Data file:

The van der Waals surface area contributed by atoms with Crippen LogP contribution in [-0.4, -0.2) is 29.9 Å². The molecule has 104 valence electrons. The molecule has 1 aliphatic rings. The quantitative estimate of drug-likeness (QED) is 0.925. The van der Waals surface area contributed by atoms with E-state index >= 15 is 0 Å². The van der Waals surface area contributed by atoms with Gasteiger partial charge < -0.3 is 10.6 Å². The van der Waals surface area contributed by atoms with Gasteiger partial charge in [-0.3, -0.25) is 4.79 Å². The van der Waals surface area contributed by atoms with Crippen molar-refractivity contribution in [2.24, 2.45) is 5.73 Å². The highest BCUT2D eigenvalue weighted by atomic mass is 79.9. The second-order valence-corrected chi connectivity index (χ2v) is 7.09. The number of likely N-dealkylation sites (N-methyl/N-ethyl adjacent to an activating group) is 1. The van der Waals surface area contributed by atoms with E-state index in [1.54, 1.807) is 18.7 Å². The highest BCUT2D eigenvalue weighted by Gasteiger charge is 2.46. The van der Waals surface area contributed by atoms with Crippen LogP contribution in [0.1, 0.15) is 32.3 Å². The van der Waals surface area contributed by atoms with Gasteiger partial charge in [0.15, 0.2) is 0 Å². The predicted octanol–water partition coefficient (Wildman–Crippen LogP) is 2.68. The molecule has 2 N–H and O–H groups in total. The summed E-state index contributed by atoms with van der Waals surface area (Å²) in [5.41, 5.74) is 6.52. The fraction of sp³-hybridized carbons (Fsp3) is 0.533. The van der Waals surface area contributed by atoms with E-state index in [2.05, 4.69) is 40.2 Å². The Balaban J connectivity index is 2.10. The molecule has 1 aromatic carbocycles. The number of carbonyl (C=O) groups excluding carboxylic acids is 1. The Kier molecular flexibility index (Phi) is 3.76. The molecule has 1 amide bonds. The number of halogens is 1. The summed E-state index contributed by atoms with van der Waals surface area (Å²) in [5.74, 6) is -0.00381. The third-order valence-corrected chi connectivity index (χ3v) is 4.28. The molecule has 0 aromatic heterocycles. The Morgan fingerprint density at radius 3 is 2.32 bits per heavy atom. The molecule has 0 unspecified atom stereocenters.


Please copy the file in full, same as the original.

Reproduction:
The van der Waals surface area contributed by atoms with Crippen LogP contribution in [-0.4, -0.2) is 29.9 Å². The molecule has 104 valence electrons. The molecule has 1 aliphatic rings. The quantitative estimate of drug-likeness (QED) is 0.925. The van der Waals surface area contributed by atoms with E-state index >= 15 is 0 Å². The van der Waals surface area contributed by atoms with Gasteiger partial charge < -0.3 is 10.6 Å². The van der Waals surface area contributed by atoms with Gasteiger partial charge in [-0.3, -0.25) is 4.79 Å². The van der Waals surface area contributed by atoms with Crippen molar-refractivity contribution in [2.24, 2.45) is 5.73 Å². The highest BCUT2D eigenvalue weighted by atomic mass is 79.9. The second-order valence-corrected chi connectivity index (χ2v) is 7.09. The number of likely N-dealkylation sites (N-methyl/N-ethyl adjacent to an activating group) is 1. The van der Waals surface area contributed by atoms with E-state index in [1.54, 1.807) is 18.7 Å². The highest BCUT2D eigenvalue weighted by Gasteiger charge is 2.46. The van der Waals surface area contributed by atoms with Crippen LogP contribution in [0.1, 0.15) is 32.3 Å². The van der Waals surface area contributed by atoms with Gasteiger partial charge in [0.15, 0.2) is 0 Å². The predicted octanol–water partition coefficient (Wildman–Crippen LogP) is 2.68. The molecule has 2 N–H and O–H groups in total. The summed E-state index contributed by atoms with van der Waals surface area (Å²) in [5.41, 5.74) is 6.52. The fraction of sp³-hybridized carbons (Fsp3) is 0.533. The van der Waals surface area contributed by atoms with E-state index in [2.05, 4.69) is 40.2 Å². The Balaban J connectivity index is 2.10. The molecule has 1 aromatic carbocycles. The number of carbonyl (C=O) groups excluding carboxylic acids is 1. The Kier molecular flexibility index (Phi) is 3.76. The molecule has 1 amide bonds. The number of halogens is 1. The summed E-state index contributed by atoms with van der Waals surface area (Å²) in [5.74, 6) is -0.00381. The third-order valence-corrected chi connectivity index (χ3v) is 4.28. The molecule has 0 aromatic heterocycles. The Morgan fingerprint density at radius 3 is 2.32 bits per heavy atom. The molecule has 0 unspecified atom stereocenters.